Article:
Farm Credit System May Be Considered for Federal Aid

Times Staff Writer

The Reagan Administration said Thursday that it will consider federal aid for the troubled Farm Credit System only if Congress is willing to reform the $71-billion banking network and require it to extensively tap “its own considerable resources.”

Responding to pleas for a bail-out of from $5 billion to $6 billion, Agriculture Undersecretary Frank W. Naylor said the quasi-public Farm Credit System should be able to return to profitability in 1988 on its own, even though it faces $5.5 billion in losses before then.

Naylor called the 800-bank system, which holds a third of the nation’s farm debt, “one of the strongest financial institutions in the country.” As much as 15% of the system’s loans are considered uncollectible.

Self-Help Measures


Nevertheless, Naylor told House and Senate Agriculture committees that “the Administration will assess the need for federal financial assistance” if Congress agrees to legislate self-help measures and reforms that include a strengthening of the system’s federal regulatory agency.

Later, Agriculture Secretary John R. Block told reporters that “the President hasn’t closed the door on anything. At the same time, he hasn’t put any money on the table yet.”

Sources close to Block and Treasury Secretary James A. Baker III said Wednesday that the two had reluctantly agreed to support federal aid for the system if the self-help and reform conditions are imposed.

Asked to comment, Block said Thursday only that “there’s not going to be anything happening if Congress is not willing to impose these conditions.”


Lawmakers Willing

Members of the agriculture committees expressed a general willingness to go along with such conditions--as well as some kind of bail-out.

Actually, Donald Wilkinson, head of the Farm Credit System’s regulatory agency, proposed the conditions himself as he requested a $5-billion “backup” line of credit to be drawn on if the system’s own reserves prove inadequate.

However, officials representing the system’s local, farmer-run lending agencies said there are sufficient loss-sharing measures already in effect and they strongly opposed new conditions’ being placed on their request for $6 billion in aid spread over three years.


‘Scorched-Earth Policy’

Gene Swackhamer, president of the Farm Credit Banks of Baltimore, angrily denounced the Administration for wanting to impose conditions but not commit to an immediate bail-out.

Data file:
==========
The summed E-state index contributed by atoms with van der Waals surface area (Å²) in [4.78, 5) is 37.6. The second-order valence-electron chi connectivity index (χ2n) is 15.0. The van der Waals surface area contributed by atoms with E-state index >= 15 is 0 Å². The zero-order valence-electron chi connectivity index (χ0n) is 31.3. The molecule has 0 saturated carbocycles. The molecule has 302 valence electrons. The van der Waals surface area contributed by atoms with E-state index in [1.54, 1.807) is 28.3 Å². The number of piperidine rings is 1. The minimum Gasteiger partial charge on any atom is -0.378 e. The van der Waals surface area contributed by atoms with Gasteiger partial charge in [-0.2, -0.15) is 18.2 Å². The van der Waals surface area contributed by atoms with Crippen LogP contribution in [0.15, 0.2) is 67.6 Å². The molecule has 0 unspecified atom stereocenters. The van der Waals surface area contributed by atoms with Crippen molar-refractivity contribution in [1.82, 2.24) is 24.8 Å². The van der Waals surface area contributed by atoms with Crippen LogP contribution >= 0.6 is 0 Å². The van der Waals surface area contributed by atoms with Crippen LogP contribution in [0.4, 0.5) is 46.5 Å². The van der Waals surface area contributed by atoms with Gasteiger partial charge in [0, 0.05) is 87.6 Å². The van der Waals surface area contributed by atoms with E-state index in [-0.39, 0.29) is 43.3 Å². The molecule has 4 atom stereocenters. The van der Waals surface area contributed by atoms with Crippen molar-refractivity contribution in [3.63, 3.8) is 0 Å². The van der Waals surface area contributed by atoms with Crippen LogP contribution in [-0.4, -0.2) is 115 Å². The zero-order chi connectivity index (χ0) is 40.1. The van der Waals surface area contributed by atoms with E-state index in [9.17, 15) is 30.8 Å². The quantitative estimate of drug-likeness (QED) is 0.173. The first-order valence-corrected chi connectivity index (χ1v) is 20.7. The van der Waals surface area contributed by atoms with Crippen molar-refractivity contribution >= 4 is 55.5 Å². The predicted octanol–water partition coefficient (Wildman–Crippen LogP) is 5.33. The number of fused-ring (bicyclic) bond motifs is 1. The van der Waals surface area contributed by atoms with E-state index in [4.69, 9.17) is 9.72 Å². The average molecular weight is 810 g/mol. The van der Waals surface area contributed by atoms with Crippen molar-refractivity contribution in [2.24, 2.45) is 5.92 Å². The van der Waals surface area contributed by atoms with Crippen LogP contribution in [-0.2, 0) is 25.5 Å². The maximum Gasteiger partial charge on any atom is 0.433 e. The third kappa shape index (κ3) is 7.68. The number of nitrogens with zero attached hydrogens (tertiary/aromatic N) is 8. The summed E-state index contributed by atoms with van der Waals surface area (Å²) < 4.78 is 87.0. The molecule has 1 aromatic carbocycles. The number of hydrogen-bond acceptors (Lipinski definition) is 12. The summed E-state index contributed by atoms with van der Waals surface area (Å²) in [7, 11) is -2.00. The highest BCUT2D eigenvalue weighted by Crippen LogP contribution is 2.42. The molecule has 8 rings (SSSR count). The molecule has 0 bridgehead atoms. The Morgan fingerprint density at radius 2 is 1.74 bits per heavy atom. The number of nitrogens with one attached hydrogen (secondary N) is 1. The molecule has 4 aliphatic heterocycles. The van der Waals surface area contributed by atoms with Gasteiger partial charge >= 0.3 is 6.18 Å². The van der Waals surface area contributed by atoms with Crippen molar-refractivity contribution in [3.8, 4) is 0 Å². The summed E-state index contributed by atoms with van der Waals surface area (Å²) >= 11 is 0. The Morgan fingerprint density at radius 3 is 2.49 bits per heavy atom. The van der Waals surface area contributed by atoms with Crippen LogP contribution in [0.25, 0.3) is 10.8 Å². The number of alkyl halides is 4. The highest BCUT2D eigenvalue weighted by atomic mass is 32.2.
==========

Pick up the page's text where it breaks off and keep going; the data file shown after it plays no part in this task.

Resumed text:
“I’d call it a scorched-earth policy and a return to the Dust Bowl,” he declared before the Senate Agriculture Committee.

He protested that the conditions “would require us to consume all of our capital (before receiving federal aid), merge our associations (local banks), raise interest rates (on loans to farmers) and accelerate foreclosures.”


A White House aide said the Administration would want an added condition if a multibillion-dollar line of credit were established for the Farm Credit System: a commitment to early repayment of loans.

‘Payback a la Chrysler’

“If you don’t have strong provisions for payback a la Chrysler, it has the potential for being a bailout” that could cost taxpayers billions, the aide said, referring to massive federal loans given the Chrysler Corp.--and paid back in full.

Naylor told the House and Senate panels that he did not intend to minimize the Farm Credit System’s problems, which he called “substantial and serious.” But he said the system’s $12.4 billion in reserves is more than enough to weather anticipated losses based on “reasonably prudent economic assumptions.”


“The system, after taking the appropriate steps to reserve and manage its problem loans, should return to a positive operating position in 1988,” he said.

System officials strongly disagreed, saying that the government’s failure to offer assistance would seriously undermine the confidence of private investors whose purchase of bonds provides most of the system’s loan money.

Already, the officials said, the system is having to pay a high interest premium on the bonds, which is driving up loan interest rates for farmers and cutting deeply into the system’s earnings.